Touting successes "Breaking Bad" and the forthcoming "Better Call Saul," Sony Pictures told investors Thursday that it would undergo a "significant shift" away from movies and toward the "higher margin" television business.
During the half-day presentation, Sony TV chief Steve Mosko highlighted the $1.5 billion in revenue generated by the company’s television networks division in the last fiscal year, emphasizing that 75% of that figure was from overseas where the studio sees opportunity for more growth. Sony operates networks in 159 countries.
The TV unit, which makes shows for both broadcast and cable channels, is the producer of "The Blacklist," a drama on NBC starring James Spader that has become one of the more successful new shows of the fall TV season.
But Sony didn't have as much luck with one of its other big bets for the fall -- NBC's "The Michael J. Fox Show," which has had disappointing ratings.
Sony TV programming head Zack Van Amburg also addressed investors and touted the success of "Breaking Bad," which recently ended its run on the AMC cable channel. The show, he said, made a lot more for the studio than had originally projected. He did not provide an actual dollar figure.
"Better Call Saul," a show inspired by one of the characters on "Breaking Bad," will make money for the studio as soon as it begins delivering episodes because of intense interest for it, he added. AMC won the rights for the show, but first had to beat back rival bids.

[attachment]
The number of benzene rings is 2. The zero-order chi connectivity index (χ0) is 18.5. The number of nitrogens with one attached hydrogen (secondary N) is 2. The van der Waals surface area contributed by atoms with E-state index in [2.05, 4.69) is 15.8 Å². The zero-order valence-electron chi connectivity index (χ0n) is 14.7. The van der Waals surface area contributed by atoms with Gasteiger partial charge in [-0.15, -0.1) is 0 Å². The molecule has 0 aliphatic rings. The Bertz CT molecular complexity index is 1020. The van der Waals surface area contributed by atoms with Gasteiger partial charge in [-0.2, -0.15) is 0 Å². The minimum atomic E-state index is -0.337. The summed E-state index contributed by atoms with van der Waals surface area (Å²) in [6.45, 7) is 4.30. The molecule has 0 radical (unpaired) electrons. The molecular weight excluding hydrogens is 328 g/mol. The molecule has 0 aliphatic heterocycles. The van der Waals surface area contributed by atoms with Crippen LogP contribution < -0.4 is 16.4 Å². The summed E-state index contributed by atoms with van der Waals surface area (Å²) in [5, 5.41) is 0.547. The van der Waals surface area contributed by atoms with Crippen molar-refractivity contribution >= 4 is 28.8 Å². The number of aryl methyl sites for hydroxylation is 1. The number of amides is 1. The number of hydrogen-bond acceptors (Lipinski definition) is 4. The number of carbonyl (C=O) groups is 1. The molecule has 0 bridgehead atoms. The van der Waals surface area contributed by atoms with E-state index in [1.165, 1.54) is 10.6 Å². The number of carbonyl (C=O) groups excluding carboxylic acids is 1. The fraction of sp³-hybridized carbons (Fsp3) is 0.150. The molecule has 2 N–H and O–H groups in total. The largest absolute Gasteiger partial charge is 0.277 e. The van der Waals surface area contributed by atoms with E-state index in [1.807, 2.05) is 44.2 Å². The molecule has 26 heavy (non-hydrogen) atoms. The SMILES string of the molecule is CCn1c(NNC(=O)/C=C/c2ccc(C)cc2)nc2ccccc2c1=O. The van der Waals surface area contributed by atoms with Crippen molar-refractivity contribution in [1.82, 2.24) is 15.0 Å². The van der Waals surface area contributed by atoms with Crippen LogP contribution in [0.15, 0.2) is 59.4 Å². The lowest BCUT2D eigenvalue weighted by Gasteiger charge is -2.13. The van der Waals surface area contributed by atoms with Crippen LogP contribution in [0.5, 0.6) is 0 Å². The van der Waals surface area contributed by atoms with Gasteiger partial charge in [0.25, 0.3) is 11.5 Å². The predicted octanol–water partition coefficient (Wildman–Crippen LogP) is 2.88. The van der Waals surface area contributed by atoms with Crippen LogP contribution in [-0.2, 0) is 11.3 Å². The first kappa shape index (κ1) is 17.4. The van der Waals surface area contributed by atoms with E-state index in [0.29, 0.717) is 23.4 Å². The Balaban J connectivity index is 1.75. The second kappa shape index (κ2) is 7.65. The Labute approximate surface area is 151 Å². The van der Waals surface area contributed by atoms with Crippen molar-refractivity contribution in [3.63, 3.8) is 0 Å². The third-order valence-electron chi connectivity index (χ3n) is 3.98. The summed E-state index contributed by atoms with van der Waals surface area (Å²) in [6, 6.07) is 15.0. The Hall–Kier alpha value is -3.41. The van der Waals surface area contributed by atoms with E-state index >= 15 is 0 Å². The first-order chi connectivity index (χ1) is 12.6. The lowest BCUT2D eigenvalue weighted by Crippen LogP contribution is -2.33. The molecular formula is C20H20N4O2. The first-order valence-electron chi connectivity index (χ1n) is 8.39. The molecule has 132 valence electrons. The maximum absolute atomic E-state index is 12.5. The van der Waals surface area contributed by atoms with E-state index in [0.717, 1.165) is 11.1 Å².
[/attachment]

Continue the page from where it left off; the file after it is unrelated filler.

Several executives from Sony Corp.-owned Sony Entertainment Inc., which includes the film and television studio, Sony/ATV Music Publishing and Sony Music Entertainment, spoke at the event at Sony Pictures' Culver City lot.
Sony Pictures is enduring a particularly challenging year. It had several box-office disappointments including "After Earth" and "White House Down." On Oct. 31, the studio posted an operating loss of $181 million for the fiscal second quarter.
Sony Entertainment Chief Executive Michael Lynton, also chairman and chief executive of Sony Pictures, addressed cost-cutting at the Thursday meeting, saying the company had identified $250 million in "overheard and procurement savings" that are now being implemented.
On Monday, word emerged that Sony had hired consultancy Bain & Co. to examine the studio's expenditures. Bain is expected to identify an additional $100 million or more in budget cuts.
Shares of Sony were up 10 cents to $18.63 on Thursday.
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